It is huge. And yes, that is what she said.

Spirits soared the day previous, when after my daily dose of chi kong, I discovered an email from the internship coordinator. I clicked on the email.
The message opened. I began reading.

Congratulations. You will be attending the Crispin Porter and Bogusky Greenhouse in Boulder, Colorado for your summer quarter away. First day of class is Monday, July 6th and ends on Friday, Sept 11th. Please bring oatmeal cookies and Belgian beer for the entire creative department.

CP+B is the mother agency of the school. We are its suckling babies, mouth closed tight on its creative nipple. They keep their people busy busy busy, and I don’t plan on sleeping much during my Ad-venture. Ha. I love puns. Suck it.

In short, next week the Bay Area will release me from its grip for six months.
I hope to return stronger, wiser, and able to survive on four hours of sleep a night. Boulder first, then who knows? Paris, Tel-Aviv, Sydney? Choices, choices…So many choices! Well, as the old saying goes: Never complain if you’ve got too much peanut butter on your hands.

Stop. Collaborate and listen. 12 things picked up in Miami Ad School.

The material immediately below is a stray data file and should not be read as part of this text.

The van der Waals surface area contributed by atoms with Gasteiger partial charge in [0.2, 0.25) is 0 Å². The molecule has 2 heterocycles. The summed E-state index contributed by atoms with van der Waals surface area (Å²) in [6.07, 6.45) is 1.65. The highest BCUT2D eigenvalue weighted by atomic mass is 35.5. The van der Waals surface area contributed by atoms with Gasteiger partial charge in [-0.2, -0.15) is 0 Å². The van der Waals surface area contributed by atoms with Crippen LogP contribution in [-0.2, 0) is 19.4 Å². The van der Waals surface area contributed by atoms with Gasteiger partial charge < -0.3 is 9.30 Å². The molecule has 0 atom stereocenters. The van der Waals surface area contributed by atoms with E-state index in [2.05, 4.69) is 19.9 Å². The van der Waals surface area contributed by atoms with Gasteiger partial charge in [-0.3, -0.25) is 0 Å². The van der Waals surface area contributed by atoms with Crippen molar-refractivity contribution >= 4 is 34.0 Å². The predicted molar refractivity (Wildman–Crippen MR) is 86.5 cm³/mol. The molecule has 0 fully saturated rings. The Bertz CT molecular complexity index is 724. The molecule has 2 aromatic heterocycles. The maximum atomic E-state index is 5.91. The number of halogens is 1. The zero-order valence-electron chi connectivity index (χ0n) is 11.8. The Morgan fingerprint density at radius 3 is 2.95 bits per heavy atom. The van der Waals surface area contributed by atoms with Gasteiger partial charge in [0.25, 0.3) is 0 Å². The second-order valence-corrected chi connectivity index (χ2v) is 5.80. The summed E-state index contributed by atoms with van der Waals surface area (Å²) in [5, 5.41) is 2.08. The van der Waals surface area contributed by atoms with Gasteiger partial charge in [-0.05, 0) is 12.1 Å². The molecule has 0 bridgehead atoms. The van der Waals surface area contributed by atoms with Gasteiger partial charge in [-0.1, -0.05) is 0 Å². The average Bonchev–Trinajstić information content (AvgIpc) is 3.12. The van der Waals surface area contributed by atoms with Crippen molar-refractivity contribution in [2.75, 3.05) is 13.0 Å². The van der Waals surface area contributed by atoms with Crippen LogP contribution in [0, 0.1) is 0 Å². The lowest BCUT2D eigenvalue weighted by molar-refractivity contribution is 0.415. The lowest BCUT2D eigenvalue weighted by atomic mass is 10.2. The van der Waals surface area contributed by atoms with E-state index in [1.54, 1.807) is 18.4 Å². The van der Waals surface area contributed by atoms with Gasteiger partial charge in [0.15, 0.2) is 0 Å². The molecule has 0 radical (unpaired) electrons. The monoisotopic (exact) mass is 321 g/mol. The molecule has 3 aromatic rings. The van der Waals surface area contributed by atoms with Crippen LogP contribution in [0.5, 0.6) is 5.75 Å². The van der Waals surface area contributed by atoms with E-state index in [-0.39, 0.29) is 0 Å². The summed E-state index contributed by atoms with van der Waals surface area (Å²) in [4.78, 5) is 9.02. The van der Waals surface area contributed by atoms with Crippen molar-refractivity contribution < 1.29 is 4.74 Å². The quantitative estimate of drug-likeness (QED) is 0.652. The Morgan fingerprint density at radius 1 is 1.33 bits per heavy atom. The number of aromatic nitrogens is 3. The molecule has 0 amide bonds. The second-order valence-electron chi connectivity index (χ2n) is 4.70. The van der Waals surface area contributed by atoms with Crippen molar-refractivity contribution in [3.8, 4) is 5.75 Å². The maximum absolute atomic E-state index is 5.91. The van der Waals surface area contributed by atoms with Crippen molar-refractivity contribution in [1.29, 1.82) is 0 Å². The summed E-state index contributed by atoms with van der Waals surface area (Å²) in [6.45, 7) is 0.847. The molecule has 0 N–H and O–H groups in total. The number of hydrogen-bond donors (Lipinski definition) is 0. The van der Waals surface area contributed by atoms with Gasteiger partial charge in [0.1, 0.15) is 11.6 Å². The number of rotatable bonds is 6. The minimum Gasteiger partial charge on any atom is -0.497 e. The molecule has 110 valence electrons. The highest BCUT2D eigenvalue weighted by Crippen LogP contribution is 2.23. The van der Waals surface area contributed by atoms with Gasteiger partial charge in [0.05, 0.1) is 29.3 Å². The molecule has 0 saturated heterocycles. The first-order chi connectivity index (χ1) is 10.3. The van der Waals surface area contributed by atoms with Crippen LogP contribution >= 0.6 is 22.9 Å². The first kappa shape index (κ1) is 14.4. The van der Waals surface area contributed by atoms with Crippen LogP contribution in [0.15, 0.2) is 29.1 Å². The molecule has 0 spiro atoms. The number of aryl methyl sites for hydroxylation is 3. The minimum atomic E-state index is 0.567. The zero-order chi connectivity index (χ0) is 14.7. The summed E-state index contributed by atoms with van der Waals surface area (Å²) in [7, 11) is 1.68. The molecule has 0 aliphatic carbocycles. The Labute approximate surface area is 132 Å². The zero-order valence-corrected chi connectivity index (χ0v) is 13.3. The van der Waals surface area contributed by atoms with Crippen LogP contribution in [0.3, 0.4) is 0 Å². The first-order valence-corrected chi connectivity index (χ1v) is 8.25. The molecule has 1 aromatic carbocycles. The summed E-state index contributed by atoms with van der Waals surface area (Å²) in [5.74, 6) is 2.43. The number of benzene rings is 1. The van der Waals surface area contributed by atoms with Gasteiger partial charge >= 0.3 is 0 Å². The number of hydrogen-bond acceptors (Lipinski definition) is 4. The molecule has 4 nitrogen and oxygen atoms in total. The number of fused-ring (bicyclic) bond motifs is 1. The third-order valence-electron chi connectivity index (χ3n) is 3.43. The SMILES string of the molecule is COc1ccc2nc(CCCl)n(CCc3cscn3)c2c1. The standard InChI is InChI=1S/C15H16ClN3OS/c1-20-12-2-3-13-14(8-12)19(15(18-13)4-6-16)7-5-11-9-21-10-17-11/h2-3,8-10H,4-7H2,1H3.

indifferent1Portfolio school is a revolving door of people and personalities. Every class becomes its own family, full of laughter and smiles and enough drama to put my Iraqi aunts to shame. I met some folks from the first quarter in one of the classrooms, bombarded with questions. It was kind of surreal, and I remember doing the exact same thing when I started at MAS. I don’t remember the conversation verbatim (it’s been a long week and not over yet), but here are some things I’ve come to learn while studying at Miami Ad School in San Francisco. They’re fairly copywriter specific.

1. Learn the design programs. Your art director will appreciate it when you handle execution of a bullshit project, and come through when their expertise is most needed for the serious ones. ADs can sometimes let loose with art direction, and you need to be able to communicate why the second word in your headline is too slanted and illegible.